As told to M2
Where do you want me to start? That my father was a raging alcoholic whose 10th grade education never allowed him to get more than a minimum wage job? That my mother was bipolar and would disappear for months at a time?
Would it help you to understand why I act the way I do? Why I came to prison? Would it make you feel better about having to spend your time sitting outside my cell for hours listening to me?
Maybe I should talk about being locked in the basement along with my siblings during the months that my mom was gone. The routine was always the same: He would march us downstairs with a box of saltines and a jar of peanut butter, tell us not to fight, and then walk back up the stairs. The sound of the lock turning, the front door slamming as he left. A double mattress on the floor, a few books and a Home Depot bucket in the corner we used as a bathroom. That was our life for hours while he sat on his favorite stool at his favorite dive bar.
Should I tell you I started school for the first time at age nine, my mom sticking around long enough to get us away from the monsters in the basement? Would it surprise you to know that soon after, when my mom disappeared again, I was sent to foster care, separated from my siblings? After six foster homes, I was sent to a state youth “boot camp” and alternative school. Out on the streets at 16.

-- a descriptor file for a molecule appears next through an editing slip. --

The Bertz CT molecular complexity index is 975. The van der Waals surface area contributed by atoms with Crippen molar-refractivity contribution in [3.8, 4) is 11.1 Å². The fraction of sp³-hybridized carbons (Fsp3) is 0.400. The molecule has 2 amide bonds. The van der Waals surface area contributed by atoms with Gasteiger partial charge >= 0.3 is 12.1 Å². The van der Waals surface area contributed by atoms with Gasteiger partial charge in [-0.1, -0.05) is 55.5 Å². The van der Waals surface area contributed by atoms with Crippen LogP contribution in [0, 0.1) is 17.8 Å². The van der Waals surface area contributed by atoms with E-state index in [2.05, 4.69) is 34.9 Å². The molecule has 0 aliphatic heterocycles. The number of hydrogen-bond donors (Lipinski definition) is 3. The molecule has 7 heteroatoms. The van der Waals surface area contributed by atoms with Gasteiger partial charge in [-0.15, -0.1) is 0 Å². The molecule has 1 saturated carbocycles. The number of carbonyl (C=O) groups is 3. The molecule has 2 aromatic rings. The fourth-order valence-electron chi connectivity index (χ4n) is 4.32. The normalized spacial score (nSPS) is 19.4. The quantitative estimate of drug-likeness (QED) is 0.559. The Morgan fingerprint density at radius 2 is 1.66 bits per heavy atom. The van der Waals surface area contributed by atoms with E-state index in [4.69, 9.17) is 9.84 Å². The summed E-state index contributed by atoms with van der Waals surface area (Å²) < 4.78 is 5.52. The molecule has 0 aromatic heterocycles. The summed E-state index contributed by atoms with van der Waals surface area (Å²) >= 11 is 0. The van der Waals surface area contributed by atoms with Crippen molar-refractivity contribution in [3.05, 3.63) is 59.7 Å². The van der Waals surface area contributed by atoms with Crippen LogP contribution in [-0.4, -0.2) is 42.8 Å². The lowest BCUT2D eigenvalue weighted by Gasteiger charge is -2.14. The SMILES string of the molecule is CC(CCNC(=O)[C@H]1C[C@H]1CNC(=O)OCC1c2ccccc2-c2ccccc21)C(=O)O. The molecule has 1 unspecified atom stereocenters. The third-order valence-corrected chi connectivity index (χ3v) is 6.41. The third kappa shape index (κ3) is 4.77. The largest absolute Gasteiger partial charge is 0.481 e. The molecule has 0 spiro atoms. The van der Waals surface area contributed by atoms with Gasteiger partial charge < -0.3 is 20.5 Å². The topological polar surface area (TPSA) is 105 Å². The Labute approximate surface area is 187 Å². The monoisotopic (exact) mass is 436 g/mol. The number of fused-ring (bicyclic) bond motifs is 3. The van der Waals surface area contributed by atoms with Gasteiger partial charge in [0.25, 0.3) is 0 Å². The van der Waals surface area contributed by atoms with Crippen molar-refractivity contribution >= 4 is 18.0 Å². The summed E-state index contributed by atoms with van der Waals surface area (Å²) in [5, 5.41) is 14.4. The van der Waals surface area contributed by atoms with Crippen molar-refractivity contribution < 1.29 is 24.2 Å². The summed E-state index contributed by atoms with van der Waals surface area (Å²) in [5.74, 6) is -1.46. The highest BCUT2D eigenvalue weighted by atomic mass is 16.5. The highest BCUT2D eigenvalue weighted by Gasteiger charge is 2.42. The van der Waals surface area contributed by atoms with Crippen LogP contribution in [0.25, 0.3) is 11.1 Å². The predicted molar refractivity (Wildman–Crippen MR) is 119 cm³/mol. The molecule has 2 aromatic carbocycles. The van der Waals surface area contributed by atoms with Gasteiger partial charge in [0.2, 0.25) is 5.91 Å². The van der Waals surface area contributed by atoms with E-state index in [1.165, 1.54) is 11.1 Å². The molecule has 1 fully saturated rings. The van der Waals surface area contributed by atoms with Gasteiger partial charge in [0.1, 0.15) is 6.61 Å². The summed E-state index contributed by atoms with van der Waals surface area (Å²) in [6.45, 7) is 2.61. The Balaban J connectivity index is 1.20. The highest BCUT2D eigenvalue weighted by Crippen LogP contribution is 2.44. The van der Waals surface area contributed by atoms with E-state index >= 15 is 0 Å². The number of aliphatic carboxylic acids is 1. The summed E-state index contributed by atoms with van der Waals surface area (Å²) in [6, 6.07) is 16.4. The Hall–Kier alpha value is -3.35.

You say that I live in my own world, self-absorbed and needy. You say that I am a manipulator. What if I told you that I learned to manipulate by negotiating with men twice my age about what they could do to me if they would let me stay at their place so I wouldn’t have to sleep on the street or in shelters that were just as unsafe as the street when you are 5’3” and weigh 115 pounds. What if I told you that at age 22 I have never been touched by someone who loves me?
I walk the streets. I am picked up by the police. They take me to jail. Why do the police touch the crystals that keep me safe? I tell them not to touch them, that they are full of my energy. They laugh and throw them on the ground. Do they think it’s funny when I am bullied in county jail? Does the judge who sentences me to prison really believe he is doing me a favor, that I am in a place where I could change the trajectory of my life?
Why is it that the only person who visits me here is the same man who marched me down to the basement and locked the door behind me?
M2, an Oregon inmate, worked as an orderly in the prison’s mental health unit. Noah was one of the young men he spent time with and listened to. M2 is a member of Lauren Kessler’s prison writing group.
Criminalization of mental illness has wide ranging and devastating consequences. In 44 states, a jail or prison holds more mentally ill individuals than the largest remaining state psychiatric hospital.